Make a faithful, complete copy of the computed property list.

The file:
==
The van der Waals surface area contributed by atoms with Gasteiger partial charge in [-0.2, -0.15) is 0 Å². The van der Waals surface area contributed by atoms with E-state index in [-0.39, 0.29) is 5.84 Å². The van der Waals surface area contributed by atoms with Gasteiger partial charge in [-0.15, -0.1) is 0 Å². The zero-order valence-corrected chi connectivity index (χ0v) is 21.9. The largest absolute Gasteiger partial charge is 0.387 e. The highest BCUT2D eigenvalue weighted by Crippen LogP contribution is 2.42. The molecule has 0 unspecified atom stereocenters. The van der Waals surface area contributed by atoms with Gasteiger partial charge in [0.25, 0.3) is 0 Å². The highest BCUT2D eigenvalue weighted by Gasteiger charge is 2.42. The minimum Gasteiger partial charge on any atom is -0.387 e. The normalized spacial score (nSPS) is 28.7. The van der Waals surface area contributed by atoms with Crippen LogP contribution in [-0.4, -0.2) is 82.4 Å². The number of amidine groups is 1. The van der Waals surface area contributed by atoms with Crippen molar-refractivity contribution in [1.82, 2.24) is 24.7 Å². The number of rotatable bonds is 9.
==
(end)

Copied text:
The van der Waals surface area contributed by atoms with Gasteiger partial charge in [-0.2, -0.15) is 0 Å². The van der Waals surface area contributed by atoms with E-state index in [-0.39, 0.29) is 5.84 Å². The van der Waals surface area contributed by atoms with Gasteiger partial charge in [-0.15, -0.1) is 0 Å². The zero-order valence-corrected chi connectivity index (χ0v) is 21.9. The largest absolute Gasteiger partial charge is 0.387 e. The highest BCUT2D eigenvalue weighted by Crippen LogP contribution is 2.42. The molecule has 0 unspecified atom stereocenters. The van der Waals surface area contributed by atoms with Gasteiger partial charge in [0.25, 0.3) is 0 Å². The highest BCUT2D eigenvalue weighted by Gasteiger charge is 2.42. The minimum Gasteiger partial charge on any atom is -0.387 e. The normalized spacial score (nSPS) is 28.7. The van der Waals surface area contributed by atoms with Crippen LogP contribution in [-0.4, -0.2) is 82.4 Å². The number of amidine groups is 1. The van der Waals surface area contributed by atoms with Crippen molar-refractivity contribution in [1.82, 2.24) is 24.7 Å². The number of rotatable bonds is 9.